Pomegranate

The origin of the Pomegranate:
An ancient symbol found carved into the lintels of the earliest synagogues, the pomegranate has carried with it the concepts of Judaism for generations. In the Torah, the pomegranate is one of the seven species that the spies saw in the land when they were sent forth by Moses. The Midrash tells us that the pomegranate has 613 seeds, which corresponds with the number of mitzvot or commandments found in the Torah. The pomegranate has been woven into ancient fabrics and hammered into ceremonial silver and gold objects. The intricate covers for the handles of the Torah scrolls are called rimonim or pomegranates.

In 1981, the women of Allentown, Pennsylvania, introduced the Pomegranate pin as a way to inspire giving from women of all stations. Modeled after the Lion of Judah program, the women felt that a pin at the mid level would forecast a continued commitment to Jewish life. Three decades after its inception, more than 7,000 pins have been distributed across North America.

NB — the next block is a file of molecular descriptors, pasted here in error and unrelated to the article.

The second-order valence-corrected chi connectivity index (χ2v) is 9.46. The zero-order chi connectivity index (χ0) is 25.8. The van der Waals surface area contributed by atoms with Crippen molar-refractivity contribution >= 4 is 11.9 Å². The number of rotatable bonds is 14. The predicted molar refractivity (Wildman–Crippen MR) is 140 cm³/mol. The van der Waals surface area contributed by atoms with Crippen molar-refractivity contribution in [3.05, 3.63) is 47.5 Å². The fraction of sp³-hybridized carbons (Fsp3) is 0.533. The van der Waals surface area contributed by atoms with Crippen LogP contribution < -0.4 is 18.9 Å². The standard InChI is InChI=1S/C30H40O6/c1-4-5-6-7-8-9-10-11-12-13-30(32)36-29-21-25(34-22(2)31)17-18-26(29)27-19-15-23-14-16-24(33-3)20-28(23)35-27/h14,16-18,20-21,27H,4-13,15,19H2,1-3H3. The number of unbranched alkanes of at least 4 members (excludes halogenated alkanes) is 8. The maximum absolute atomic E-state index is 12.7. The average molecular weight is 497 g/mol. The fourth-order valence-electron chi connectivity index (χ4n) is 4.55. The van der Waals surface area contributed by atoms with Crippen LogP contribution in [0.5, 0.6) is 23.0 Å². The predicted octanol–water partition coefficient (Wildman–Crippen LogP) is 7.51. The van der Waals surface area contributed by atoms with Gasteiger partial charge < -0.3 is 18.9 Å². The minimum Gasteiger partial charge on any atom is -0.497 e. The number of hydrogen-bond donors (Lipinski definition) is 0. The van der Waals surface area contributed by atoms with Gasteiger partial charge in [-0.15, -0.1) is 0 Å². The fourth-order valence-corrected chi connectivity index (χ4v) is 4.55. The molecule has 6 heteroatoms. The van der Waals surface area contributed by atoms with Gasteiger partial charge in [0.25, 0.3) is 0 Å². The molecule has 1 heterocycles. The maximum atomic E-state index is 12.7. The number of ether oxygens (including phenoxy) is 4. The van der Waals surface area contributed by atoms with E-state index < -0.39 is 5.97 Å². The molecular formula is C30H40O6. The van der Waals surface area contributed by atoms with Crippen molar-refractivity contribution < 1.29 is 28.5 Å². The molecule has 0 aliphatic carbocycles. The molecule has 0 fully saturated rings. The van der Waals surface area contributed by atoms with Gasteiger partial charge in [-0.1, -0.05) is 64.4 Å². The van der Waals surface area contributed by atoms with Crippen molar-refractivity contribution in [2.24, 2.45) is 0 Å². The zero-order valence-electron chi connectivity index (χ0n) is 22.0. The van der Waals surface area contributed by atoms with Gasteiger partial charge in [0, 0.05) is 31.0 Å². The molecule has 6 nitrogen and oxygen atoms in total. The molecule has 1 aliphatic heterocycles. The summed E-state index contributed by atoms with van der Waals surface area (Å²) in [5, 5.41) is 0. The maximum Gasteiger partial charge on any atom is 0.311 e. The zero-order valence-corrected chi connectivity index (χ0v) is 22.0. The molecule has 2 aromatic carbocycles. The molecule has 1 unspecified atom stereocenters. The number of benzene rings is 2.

To qualify for the Pomegranate pin, a woman donates $1,800 or more to Jewish Federation’s UJA Annual Campaign.

More than a beautiful piece of jewelry, the Pomegranate pin is a symbol of a woman’s commitment to and compassion for the Jewish people. The program represents the best of what Federation does – bringing together like-minded donors to do a world of good. Pomegranate women will share a special connection with Jewish life for years to come. For more information click here.